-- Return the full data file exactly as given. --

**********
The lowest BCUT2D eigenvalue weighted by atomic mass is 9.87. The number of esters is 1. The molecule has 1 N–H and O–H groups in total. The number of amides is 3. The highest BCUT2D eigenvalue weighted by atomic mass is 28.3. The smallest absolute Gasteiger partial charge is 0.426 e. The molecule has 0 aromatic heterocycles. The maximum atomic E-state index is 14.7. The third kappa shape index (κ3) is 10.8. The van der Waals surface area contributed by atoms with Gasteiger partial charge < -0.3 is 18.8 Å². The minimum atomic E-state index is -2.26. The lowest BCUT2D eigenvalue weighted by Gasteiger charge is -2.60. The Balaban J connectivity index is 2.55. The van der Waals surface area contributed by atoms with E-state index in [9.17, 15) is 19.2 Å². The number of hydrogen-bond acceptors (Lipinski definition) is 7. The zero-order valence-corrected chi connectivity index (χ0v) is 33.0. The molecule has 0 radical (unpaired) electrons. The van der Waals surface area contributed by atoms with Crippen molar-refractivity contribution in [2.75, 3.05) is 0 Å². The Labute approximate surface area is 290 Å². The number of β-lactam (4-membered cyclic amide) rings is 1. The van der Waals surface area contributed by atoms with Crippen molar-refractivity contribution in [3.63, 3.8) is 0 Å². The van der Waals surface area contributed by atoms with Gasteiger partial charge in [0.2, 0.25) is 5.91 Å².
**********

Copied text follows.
The lowest BCUT2D eigenvalue weighted by atomic mass is 9.87. The number of esters is 1. The molecule has 1 N–H and O–H groups in total. The number of amides is 3. The highest BCUT2D eigenvalue weighted by atomic mass is 28.3. The smallest absolute Gasteiger partial charge is 0.426 e. The molecule has 0 aromatic heterocycles. The maximum atomic E-state index is 14.7. The third kappa shape index (κ3) is 10.8. The van der Waals surface area contributed by atoms with Gasteiger partial charge < -0.3 is 18.8 Å². The minimum atomic E-state index is -2.26. The lowest BCUT2D eigenvalue weighted by Gasteiger charge is -2.60. The Balaban J connectivity index is 2.55. The van der Waals surface area contributed by atoms with E-state index in [9.17, 15) is 19.2 Å². The number of hydrogen-bond acceptors (Lipinski definition) is 7. The zero-order valence-corrected chi connectivity index (χ0v) is 33.0. The molecule has 0 radical (unpaired) electrons. The van der Waals surface area contributed by atoms with Crippen molar-refractivity contribution in [2.75, 3.05) is 0 Å². The Labute approximate surface area is 290 Å². The number of β-lactam (4-membered cyclic amide) rings is 1. The van der Waals surface area contributed by atoms with Crippen molar-refractivity contribution in [3.63, 3.8) is 0 Å². The van der Waals surface area contributed by atoms with Gasteiger partial charge in [0.2, 0.25) is 5.91 Å².